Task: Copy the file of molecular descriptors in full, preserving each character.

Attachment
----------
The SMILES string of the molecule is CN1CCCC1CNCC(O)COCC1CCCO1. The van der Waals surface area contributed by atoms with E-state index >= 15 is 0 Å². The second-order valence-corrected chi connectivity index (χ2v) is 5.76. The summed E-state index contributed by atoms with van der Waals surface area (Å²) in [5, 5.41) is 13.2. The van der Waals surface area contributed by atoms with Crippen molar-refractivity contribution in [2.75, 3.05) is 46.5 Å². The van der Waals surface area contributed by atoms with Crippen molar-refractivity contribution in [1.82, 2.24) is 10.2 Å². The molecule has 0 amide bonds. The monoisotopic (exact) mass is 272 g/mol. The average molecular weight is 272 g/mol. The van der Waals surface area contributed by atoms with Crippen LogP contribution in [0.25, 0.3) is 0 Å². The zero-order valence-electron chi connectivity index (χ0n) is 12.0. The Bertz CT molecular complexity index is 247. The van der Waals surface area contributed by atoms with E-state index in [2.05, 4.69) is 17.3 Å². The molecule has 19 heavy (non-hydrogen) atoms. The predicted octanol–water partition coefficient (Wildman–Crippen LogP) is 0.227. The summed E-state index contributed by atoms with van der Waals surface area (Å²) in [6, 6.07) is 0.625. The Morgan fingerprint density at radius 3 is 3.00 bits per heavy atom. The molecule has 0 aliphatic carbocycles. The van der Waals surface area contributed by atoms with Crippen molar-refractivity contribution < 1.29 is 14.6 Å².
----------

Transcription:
The SMILES string of the molecule is CN1CCCC1CNCC(O)COCC1CCCO1. The van der Waals surface area contributed by atoms with E-state index >= 15 is 0 Å². The second-order valence-corrected chi connectivity index (χ2v) is 5.76. The summed E-state index contributed by atoms with van der Waals surface area (Å²) in [5, 5.41) is 13.2. The van der Waals surface area contributed by atoms with Crippen molar-refractivity contribution in [2.75, 3.05) is 46.5 Å². The van der Waals surface area contributed by atoms with Crippen molar-refractivity contribution in [1.82, 2.24) is 10.2 Å². The molecule has 0 amide bonds. The monoisotopic (exact) mass is 272 g/mol. The average molecular weight is 272 g/mol. The van der Waals surface area contributed by atoms with Crippen LogP contribution in [0.25, 0.3) is 0 Å². The zero-order valence-electron chi connectivity index (χ0n) is 12.0. The Bertz CT molecular complexity index is 247. The van der Waals surface area contributed by atoms with E-state index in [2.05, 4.69) is 17.3 Å². The molecule has 19 heavy (non-hydrogen) atoms. The predicted octanol–water partition coefficient (Wildman–Crippen LogP) is 0.227. The summed E-state index contributed by atoms with van der Waals surface area (Å²) in [6, 6.07) is 0.625. The Morgan fingerprint density at radius 3 is 3.00 bits per heavy atom. The molecule has 0 aliphatic carbocycles. The van der Waals surface area contributed by atoms with Crippen molar-refractivity contribution < 1.29 is 14.6 Å².